Should young musicians learn to read/write music?

a little science always helps the soul and vice versa.

I think the definitive answer is… it depends.

I played trumpet through school, so I can read and write. However, after high school I started playing in rock bands. If you’re talking to a keyboard player no problem, but for the most part it’s a language pop band musicians in general don’t speak. I’ve experienced the same in top 40 bands, etc.

True stury - I played with a drummer who did the road with the 60s one hit wonder Strawberry Alarm Clock (Incense and Peppermints). We’re doing a standard bar cover band thing and he had the beat backwards as we rehearsed a song (My Sharona). I told him he had the snare on 1 and 3 but it needed to be on 2 and 4. He looked at me and said, I quote, “Wow, man. I don’t count that way.”

As others have observed, style heavily influences the likelihood of musical literacy. If you’re playing jazz or scoring a soundtrack, it’s high. If you’re playing AC/DC, not so much. That doesn’t mean that rockers are always musically illiterate, just less likely to interact with written music. I think the important thing is to be able to speak the other person’s language, be it notation or “feel.” Otherwise you simply can’t communicate.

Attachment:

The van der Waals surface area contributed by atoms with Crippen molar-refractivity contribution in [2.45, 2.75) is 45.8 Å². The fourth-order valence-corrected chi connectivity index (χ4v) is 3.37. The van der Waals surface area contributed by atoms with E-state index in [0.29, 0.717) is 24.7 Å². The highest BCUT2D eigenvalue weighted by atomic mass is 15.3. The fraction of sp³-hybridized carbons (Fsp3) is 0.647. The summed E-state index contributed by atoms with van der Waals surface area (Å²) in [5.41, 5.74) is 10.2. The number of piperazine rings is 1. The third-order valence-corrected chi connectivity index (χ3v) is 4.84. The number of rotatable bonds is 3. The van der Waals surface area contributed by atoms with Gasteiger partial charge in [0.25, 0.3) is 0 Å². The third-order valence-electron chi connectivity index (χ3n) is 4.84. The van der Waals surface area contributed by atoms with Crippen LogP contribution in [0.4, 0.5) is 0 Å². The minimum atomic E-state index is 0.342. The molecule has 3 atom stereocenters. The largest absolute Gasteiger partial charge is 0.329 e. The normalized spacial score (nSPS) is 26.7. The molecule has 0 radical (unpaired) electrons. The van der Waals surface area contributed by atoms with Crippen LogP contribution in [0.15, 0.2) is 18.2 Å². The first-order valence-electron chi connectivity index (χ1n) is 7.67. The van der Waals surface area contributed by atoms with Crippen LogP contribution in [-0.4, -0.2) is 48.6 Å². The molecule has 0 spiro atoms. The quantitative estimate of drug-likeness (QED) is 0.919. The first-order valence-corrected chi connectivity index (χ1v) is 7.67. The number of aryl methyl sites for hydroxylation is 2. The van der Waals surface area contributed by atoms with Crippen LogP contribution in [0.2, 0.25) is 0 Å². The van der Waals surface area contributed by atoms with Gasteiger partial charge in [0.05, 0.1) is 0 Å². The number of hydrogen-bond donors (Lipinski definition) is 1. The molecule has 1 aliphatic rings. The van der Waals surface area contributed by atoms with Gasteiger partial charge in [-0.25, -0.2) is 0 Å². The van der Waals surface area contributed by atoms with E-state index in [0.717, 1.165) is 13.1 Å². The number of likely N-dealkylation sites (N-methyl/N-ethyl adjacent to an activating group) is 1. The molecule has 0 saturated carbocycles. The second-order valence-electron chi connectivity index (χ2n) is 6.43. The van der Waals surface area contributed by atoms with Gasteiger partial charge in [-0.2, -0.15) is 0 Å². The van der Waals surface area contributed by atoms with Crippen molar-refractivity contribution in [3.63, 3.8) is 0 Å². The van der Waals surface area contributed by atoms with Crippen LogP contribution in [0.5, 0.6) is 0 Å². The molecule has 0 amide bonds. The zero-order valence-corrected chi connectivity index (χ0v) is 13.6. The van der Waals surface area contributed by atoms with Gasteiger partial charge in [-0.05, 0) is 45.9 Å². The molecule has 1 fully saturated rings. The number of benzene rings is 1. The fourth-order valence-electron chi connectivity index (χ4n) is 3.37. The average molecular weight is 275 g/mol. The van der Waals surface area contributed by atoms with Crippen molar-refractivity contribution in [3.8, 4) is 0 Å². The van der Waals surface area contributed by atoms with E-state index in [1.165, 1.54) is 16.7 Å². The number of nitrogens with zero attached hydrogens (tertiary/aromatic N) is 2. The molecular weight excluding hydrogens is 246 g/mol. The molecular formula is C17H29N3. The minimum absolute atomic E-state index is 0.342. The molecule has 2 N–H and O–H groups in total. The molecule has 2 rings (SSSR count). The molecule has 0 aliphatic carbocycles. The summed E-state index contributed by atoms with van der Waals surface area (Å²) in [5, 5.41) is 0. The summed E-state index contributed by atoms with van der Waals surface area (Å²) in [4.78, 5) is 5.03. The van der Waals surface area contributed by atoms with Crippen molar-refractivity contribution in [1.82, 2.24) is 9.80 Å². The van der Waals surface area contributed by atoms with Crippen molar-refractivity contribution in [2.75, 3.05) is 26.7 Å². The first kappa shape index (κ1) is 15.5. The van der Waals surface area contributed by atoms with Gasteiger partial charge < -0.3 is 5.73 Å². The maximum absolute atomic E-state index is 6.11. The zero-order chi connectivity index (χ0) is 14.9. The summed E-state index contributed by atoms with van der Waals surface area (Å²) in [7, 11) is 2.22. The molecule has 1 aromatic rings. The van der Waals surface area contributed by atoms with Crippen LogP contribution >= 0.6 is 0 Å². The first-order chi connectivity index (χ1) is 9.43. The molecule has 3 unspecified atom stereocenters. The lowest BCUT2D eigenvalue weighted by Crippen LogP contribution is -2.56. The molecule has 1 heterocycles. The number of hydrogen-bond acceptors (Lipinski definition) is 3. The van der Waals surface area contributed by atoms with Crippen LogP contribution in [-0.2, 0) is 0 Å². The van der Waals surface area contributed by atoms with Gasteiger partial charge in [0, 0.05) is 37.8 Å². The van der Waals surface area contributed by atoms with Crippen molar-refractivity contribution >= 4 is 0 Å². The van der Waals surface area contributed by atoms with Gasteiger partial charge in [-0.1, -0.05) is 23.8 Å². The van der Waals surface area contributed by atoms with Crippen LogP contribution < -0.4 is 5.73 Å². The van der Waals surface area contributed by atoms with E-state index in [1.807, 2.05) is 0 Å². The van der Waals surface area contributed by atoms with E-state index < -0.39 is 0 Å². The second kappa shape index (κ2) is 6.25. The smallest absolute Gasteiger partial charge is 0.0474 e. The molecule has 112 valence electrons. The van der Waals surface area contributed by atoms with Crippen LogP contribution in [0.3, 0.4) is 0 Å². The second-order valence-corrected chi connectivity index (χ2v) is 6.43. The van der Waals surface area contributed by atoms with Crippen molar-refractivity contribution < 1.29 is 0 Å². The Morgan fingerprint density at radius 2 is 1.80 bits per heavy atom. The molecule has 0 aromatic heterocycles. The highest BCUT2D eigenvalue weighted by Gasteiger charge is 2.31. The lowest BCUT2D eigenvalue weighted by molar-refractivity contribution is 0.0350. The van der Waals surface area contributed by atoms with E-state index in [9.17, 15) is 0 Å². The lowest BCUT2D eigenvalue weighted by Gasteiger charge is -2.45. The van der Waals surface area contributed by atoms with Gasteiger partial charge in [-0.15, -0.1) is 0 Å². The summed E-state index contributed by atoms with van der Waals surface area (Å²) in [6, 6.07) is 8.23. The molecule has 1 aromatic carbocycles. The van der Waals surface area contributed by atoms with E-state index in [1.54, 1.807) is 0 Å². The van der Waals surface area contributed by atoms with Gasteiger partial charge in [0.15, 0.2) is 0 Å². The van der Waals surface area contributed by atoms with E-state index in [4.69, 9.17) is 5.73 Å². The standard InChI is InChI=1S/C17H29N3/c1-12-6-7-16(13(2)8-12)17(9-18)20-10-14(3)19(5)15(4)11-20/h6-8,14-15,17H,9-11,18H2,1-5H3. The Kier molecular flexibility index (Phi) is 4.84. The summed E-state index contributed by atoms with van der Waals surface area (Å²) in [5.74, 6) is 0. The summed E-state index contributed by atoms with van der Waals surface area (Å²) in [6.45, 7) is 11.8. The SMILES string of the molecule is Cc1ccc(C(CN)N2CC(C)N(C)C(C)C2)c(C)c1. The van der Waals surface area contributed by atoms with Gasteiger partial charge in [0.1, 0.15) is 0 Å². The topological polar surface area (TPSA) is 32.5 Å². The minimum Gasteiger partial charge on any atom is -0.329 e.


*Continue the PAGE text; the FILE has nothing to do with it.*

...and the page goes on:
That said, it’s worth mentioning that while not always necessary, the more you know, well, the more you know.

The general smart-aleck answer “I don’t need to know how to read or write” affects the same in grammar as in music:
A. The juvenile use of “then” when it should be “than”, and vice-versa.
B. The use of “quite” when describing a low volume sound or environment.
C. A bass player who can’t transpose, or can only play in certain keys.
D. A guitar player who actually pays someone else to tune his/her guitar.
E. Drum circles.

ROTFLMAO!!! :laughing:

Now there is a thought.

Reading drum circles! Yah! :slight_smile: :slight_smile:

Now where should that ‘ratamacue’ be played??? :slight_smile: :slight_smile:
{’-’}

Precisely!

And my original question goes to todays current young musicians.

Can we still say that ‘it depends’ or is it more like driving a stick shift car.
Good to know how to do yes but odds are, you will never have to.

Is it
1-simply a waste of time (today) to learn to speak/write this ‘language’?
or
2-young un’s should learn it anyway; just in case?

I am wondering about the ones that want to do music as a living
and not just a hobby etc.

However in this thread we did hear from Strophoid who is as he posted,
nearly 24 year old; (my daughters age) and thanks so much for yer input and P.O.V…

{’-’}

Mahalo no ka oi :slight_smile:

Sending much Aloha.

no ka oi
Maui ‘IS’ the best!
{’-’}